To date, no studies have characterized the impacts of urinary incontinence (UI) at the end of life (EOL) in the home hospice (HH) setting. UI is highly prevalent at the EOL and adversely affects quality of life.
To characterize HH nurses' perspectives on UI in HH patients.
We conducted a qualitative descriptive study of interviews between HH nurses and the study investigator. Thirty-two interviews with HH nurses were transcribed and analyzed. Nurses were mostly female, college-educated, and had several years of experience in HH nursing.
We identified findings in four major themes: 1) HH nurses' definition and identification of UI, 2) the absence of formal guidelines for diagnosing UI in HH patients, 3) UI's adverse effect on HH patients and their families, and 4) the lack of standardized guidelines for the management of UI in the HH setting. We found that there was a general lack of clarity on the subtypes of UI and no standardized guidelines for management of UI in the HH setting. Nurses reported that UI was bothersome to HH patients and their caregivers, citing patient discomfort, loss of dignity, and additional labor burden as reasons for this. Management strategies for UI lacked standardization.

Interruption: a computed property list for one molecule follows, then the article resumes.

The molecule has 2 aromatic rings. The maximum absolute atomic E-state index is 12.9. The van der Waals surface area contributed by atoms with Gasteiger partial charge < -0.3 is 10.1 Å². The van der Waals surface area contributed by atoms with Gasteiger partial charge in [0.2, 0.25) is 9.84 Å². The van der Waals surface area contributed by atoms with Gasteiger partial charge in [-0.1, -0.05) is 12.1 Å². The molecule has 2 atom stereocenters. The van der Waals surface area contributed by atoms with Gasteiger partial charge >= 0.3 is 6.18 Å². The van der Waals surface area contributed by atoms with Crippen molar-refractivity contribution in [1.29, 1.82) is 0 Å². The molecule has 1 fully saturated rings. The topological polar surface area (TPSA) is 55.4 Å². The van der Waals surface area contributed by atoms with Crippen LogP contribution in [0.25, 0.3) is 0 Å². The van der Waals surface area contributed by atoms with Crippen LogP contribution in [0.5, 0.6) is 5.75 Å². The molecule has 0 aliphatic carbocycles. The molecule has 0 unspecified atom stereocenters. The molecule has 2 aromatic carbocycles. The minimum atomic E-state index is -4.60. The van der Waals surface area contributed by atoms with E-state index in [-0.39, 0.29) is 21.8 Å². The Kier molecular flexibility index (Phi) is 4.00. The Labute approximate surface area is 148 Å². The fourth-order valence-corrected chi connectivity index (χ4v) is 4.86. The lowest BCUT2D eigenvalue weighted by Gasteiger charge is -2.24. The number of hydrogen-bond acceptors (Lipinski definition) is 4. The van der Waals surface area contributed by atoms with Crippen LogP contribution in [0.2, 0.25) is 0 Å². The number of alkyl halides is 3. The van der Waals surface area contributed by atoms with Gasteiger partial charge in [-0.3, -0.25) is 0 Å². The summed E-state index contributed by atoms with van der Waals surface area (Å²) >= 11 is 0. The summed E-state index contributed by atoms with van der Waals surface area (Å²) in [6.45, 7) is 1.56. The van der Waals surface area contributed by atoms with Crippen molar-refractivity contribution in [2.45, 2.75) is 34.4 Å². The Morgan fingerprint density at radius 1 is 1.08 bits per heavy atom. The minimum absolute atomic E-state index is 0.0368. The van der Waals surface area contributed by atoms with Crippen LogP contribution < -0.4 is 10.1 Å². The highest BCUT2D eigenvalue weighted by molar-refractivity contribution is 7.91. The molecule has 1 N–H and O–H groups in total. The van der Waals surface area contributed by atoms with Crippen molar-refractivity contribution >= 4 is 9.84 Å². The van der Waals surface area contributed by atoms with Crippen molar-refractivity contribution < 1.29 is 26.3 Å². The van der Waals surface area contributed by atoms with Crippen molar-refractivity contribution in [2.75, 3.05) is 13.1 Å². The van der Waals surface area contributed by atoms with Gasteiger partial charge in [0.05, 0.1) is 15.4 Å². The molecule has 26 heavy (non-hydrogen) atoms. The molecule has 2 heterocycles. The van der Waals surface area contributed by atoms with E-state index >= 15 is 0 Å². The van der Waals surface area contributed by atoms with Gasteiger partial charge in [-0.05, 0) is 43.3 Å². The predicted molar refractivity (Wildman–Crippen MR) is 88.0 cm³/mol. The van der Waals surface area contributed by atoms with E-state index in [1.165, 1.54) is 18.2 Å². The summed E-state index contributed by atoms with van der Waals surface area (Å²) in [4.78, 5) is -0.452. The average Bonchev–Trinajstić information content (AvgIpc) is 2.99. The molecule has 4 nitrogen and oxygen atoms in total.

UI is a prevalent and debilitating condition in HH patients. There is a need for studies to further characterize the impacts of UI on HH patients and their caregivers. Formal training on UI subtypes and management is needed to facilitate proper documentation, research, and improve patient outcomes.
Journal of pain and symptom management. 2020 Nov 30 [Epub ahead of print]
Michelina D Stoddard, David Russell, Margaret V McDonald, Ritchell Dignam, Kathryn H Bowles, Holly G Prigerson, Bilal Chughtai
Department of Urology, Weill Cornell Medicine/New York Presbyterian, New York, New York 10065., Center for Home Care Policy & Research, Visiting Nurse Service of New York, New York, New York, 10017; Department of Sociology, Appalachian State University, Boone, North Carolina, 28608., Center for Home Care Policy & Research, Visiting Nurse Service of New York, New York, New York, 10017., Visiting Nurse Service of New York Hospice, New York, New York, 10017., Center for Home Care Policy & Research, Visiting Nurse Service of New York, New York, New York, 10017; Department of Biobehavioral Health Sciences, University of Pennsylvania School of Nursing, Philadelphia, PA, 19104., Department of Medicine, Weill Cornell Medicine, New York, New York 10021., Department of Urology, Weill Cornell Medicine/New York Presbyterian, New York, New York 10065. Electronic address: .